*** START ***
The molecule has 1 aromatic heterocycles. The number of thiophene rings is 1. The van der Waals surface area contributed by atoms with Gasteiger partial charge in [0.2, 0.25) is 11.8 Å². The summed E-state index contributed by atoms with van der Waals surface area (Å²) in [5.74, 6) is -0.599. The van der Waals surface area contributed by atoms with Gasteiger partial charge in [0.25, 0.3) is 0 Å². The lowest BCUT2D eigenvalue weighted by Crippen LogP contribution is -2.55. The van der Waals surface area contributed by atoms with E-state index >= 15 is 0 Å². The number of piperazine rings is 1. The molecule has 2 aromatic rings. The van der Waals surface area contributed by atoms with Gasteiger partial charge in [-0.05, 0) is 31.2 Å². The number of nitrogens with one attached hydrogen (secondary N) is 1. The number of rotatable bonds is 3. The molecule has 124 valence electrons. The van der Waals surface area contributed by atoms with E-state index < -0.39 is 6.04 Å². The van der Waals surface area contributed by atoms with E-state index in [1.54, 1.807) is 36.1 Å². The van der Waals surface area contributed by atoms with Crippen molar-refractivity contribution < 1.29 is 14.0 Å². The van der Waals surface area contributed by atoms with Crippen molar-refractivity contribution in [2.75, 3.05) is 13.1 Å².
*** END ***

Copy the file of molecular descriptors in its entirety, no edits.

The molecule has 1 aromatic heterocycles. The number of thiophene rings is 1. The van der Waals surface area contributed by atoms with Gasteiger partial charge in [0.2, 0.25) is 11.8 Å². The summed E-state index contributed by atoms with van der Waals surface area (Å²) in [5.74, 6) is -0.599. The van der Waals surface area contributed by atoms with Gasteiger partial charge in [0.25, 0.3) is 0 Å². The lowest BCUT2D eigenvalue weighted by Crippen LogP contribution is -2.55. The van der Waals surface area contributed by atoms with E-state index >= 15 is 0 Å². The number of piperazine rings is 1. The molecule has 2 aromatic rings. The van der Waals surface area contributed by atoms with Gasteiger partial charge in [-0.05, 0) is 31.2 Å². The number of nitrogens with one attached hydrogen (secondary N) is 1. The number of rotatable bonds is 3. The molecule has 124 valence electrons. The van der Waals surface area contributed by atoms with E-state index < -0.39 is 6.04 Å². The van der Waals surface area contributed by atoms with E-state index in [1.54, 1.807) is 36.1 Å². The van der Waals surface area contributed by atoms with Crippen molar-refractivity contribution < 1.29 is 14.0 Å². The van der Waals surface area contributed by atoms with Crippen molar-refractivity contribution in [2.75, 3.05) is 13.1 Å².